by Brad Whitt

This content is part of a series.

Mary's Submission - She Presents Herself to the Lord (1 of 4)
Series: Mary's Christmas
Brad Whitt
Luke 1:26-38

Temple Baptist Church
Simpsonville, SC

INTRO: I want you to take God's Word now this morning and be finding your place at Luke chapter 1 if you would. We are going to begin a series of sermons for the Christmas season that I want to call, ''Mary's Christmas.'' Now, I know that in a Baptist church, when I use that title, there are going to be some people who may be a little bit bothered or uncomfortable with that title because it sounds just a little too ''catholic'' for them.

I was reading this past week the cover story for the December 2006 issue of Christianity Today that's entitled ''Incendiary Mary.'' And there is a whole lot of truth in that title. Mary is a very polarizing figure, and normally when people think about or talk about Mary, they will go to one of two extremes. On the one hand, there those who want to magnify her and give her a position that scripture does not ascribe to her. They want to say that she herself was born of a virgin and that she was taken up bodily into heaven and sits before the throne of God as a mediator for mankind. Well, that's just wrong.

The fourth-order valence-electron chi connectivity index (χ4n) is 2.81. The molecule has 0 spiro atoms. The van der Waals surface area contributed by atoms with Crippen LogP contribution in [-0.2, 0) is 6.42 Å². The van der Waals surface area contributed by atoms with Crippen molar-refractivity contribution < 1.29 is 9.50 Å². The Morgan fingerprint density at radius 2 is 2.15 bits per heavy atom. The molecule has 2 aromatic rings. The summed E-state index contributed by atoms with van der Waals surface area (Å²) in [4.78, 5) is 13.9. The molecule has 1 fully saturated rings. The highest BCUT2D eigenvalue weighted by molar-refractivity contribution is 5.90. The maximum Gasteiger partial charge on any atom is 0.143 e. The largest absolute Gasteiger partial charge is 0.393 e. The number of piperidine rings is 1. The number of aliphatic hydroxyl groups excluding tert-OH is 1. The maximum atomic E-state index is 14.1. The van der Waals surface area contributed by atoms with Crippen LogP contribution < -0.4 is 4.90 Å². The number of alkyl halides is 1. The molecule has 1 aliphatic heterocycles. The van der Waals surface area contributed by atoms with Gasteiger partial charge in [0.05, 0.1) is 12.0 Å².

But then, on the other hand, there are those who would want to minimize her, and make her into nothing more than one of the pieces of the nativity set that you unwrap and put on your coffee-table for Christmas, then rewrap and never think about again for the rest of the year. Well, that's wrong as well.

Some people seem to want to say, ''Mary Christmas'' while others don't seem to want Mary in Christmas at all.

We ought not magnify or minimize Mary; what we ought to do is honor her and give to her the respect that she deserves for being, as Elizabeth cried in Luke 1:43, ''the mother of my Lord.'' That one point right there is reason enough to honor her and respect her and study her life to see what we can learn from her.

So, over the next four Sunday ...

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